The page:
For four days this weekend, Cal Performances and UC Berkeley’s music department celebrate contemporary music and give it a push forward with the first biennial Edge Fest.
The festival, which includes five concerts at Hertz Hall and two free events, has been several years in the making.
“The idea was to develop a modern music festival that would alternate with Berkeley’s biennial early music festival,” explains festival co-curator and Berkeley faculty member David Wessel.
The festival focuses on several of America’s most original composers, who are noted for incorporating non-Western music and electronics into their music, collaboration with artists in other mediums, and unorthodox approaches to composition. Several featured artists have strong ties to the Bay Area and to Berkeley.
The opening program on Thursday, June 5, features music by UC Berkeley faculty members Edmund Campion and Cindy Cox. Campion’s works feature two collaborations with his brother, poet John Campion, and incorporate state-of-the-art electronic music techniques. Cox’s music will be performed by the San Francisco Contemporary Music Players, and she will perform in the world premiere of her Hierosgamos: Studies in Harmony and Resonance, a tour-de-force for solo piano.
Friday’s program features the music of Terry Riley. Celebrated as the founder of musical minimalism, Riley also incorporates Indian classical music and jazz into his work. The program includes his first performance in more than 30 years of “A Rainbow in Curved Air,” a work for electronic keyboard, and his premiere of Baghdad Highway, for solo piano, written in response to the war in Iraq.
The concert will be preceded by a free showing of “Terry Riley’s Musical Rainbow” in Wheeler Auditorium at 5 p.m.
The festival will present two concerts on Saturday. The 6 p.m. program features music by Ingram Marshall and famed Berkeley composer John Adams. In one of the pieces by Adams, the composer himself will conduct students from Berkeley’s Crowden School. Marshall, known for his meditative scores influenced by studies of Indonesian music, will make a rare appearance as performer in his Fragility Cycles.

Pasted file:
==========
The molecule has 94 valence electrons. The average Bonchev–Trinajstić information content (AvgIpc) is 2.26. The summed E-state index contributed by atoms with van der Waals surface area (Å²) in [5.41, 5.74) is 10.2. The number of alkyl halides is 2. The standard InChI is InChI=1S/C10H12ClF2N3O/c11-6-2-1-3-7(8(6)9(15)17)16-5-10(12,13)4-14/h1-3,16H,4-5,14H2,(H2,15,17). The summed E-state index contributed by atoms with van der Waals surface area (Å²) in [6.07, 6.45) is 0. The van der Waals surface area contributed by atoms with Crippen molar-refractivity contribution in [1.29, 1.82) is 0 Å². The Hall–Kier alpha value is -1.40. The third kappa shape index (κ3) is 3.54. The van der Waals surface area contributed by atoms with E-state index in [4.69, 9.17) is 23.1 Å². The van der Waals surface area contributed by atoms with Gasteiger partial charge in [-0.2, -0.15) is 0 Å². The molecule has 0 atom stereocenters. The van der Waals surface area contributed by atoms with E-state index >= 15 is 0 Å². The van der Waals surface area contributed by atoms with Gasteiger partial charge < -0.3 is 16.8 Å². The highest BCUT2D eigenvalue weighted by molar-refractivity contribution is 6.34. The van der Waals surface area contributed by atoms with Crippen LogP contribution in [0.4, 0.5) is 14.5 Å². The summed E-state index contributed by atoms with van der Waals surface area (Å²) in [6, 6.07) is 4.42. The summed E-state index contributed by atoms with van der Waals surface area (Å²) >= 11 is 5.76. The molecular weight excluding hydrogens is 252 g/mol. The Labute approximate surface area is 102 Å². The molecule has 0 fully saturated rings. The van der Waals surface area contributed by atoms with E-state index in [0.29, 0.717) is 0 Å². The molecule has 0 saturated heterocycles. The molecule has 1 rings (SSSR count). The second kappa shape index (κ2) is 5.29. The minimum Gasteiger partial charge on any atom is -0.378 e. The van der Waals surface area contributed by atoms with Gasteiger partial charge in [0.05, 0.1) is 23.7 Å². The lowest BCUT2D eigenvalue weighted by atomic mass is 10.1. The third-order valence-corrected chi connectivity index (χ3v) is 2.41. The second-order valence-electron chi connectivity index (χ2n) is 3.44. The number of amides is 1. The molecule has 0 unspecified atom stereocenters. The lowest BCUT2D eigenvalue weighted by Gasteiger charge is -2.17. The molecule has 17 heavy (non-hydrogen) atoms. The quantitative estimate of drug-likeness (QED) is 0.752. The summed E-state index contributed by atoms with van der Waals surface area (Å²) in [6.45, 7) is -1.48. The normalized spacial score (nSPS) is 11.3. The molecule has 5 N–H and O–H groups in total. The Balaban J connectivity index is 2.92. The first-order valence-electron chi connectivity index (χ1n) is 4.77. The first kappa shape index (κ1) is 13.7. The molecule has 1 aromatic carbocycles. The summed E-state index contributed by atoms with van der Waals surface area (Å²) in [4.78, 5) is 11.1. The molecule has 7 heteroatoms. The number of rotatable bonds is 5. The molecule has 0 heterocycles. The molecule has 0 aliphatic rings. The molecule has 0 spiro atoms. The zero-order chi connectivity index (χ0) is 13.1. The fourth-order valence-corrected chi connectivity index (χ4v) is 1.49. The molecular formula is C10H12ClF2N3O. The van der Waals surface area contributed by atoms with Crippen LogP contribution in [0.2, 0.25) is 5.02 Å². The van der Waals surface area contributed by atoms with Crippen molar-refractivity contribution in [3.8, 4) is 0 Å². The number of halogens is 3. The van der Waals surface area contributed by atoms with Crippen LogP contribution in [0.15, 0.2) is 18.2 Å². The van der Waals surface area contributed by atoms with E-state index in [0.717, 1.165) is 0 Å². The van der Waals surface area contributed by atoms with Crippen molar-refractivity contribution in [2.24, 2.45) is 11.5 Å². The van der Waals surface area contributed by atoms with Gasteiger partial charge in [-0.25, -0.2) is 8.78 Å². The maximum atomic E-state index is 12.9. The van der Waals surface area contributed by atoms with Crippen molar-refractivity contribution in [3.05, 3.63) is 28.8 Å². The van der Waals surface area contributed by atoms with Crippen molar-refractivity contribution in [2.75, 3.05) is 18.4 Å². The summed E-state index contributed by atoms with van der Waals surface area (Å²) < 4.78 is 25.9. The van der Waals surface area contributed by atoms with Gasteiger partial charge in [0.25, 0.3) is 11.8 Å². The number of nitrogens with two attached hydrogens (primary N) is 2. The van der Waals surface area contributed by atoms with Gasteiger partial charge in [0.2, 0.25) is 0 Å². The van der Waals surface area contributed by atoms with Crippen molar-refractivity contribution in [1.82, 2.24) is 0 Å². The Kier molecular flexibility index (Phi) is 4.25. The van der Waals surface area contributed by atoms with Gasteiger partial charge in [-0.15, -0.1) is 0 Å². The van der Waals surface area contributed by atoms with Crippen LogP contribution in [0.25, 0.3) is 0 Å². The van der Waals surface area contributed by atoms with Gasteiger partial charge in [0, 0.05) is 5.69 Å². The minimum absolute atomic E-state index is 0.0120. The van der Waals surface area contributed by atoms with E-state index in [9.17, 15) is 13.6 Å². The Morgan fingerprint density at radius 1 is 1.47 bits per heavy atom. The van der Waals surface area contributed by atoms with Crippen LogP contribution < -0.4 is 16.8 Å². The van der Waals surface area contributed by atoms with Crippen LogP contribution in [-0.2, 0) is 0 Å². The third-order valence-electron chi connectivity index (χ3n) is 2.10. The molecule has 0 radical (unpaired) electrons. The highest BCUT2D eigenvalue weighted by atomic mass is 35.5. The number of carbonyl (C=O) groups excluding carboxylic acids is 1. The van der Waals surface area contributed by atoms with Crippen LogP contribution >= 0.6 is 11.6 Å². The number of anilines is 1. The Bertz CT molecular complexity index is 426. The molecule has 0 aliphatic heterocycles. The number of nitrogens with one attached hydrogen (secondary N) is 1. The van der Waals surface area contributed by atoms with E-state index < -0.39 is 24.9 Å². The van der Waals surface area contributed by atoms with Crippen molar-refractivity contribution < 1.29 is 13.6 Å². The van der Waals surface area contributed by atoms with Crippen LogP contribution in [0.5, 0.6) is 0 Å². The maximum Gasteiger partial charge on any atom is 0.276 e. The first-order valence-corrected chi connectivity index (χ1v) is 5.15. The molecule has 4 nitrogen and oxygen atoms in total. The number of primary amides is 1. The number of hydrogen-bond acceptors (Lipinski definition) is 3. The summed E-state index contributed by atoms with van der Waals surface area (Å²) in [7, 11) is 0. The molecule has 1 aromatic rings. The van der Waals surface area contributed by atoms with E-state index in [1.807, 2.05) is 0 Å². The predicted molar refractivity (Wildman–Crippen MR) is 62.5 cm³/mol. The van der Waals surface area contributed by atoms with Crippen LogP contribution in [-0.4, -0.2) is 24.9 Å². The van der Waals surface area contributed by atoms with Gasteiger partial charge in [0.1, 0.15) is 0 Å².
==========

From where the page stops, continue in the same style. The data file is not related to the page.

At 9 p.m. on Saturday, Wessel will perform using live electronics in tandem with George Lewis and Steve Lacy, both recipients of the Macarthur Foundation’s coveted “genius” award. Lewis is a virtuoso trombonist and innovator in electronic music, while soprano saxophonist Lacy is a major jazz figure. The trio will test the limits of improvisation, performing with computer music programs that respond spontaneously to the live musicians.
The festival concludes on Sunday at 3 p.m. with a tribute to composer Lou Harrison. Harrison, who died in February at age 85, was probably the single most important figure in opening contemporary classical music to the influence of non-Western music, particularly that of the Indonesian gamelan ensemble. He selected five recent gamelan pieces to receive their world premieres in this program before his death. The tribute concert will span 60 years of his creative output. The music will be performed by several artists with whom he worked closely: pianist and festival co-curator Sarah Cahill, the Abel-Steinberg-Winant trio, and Gamelan Si Betty, the ensemble he helped build, along with a group performing his groundbreaking works for percussion ensemble. Cahill will lead a free panel on Harrison’s music at 1 p.m. in Morrison Hall.
All concerts are at Hertz Hall on the UC campus. Tickets are $22, or all five concerts for $88. Student discounts are available. Tickets are available at the Cal Performances box office at Zellerbach Hall, at (510)642-9988, at the Web site www.calperfs.berkeley.edu, or at the door.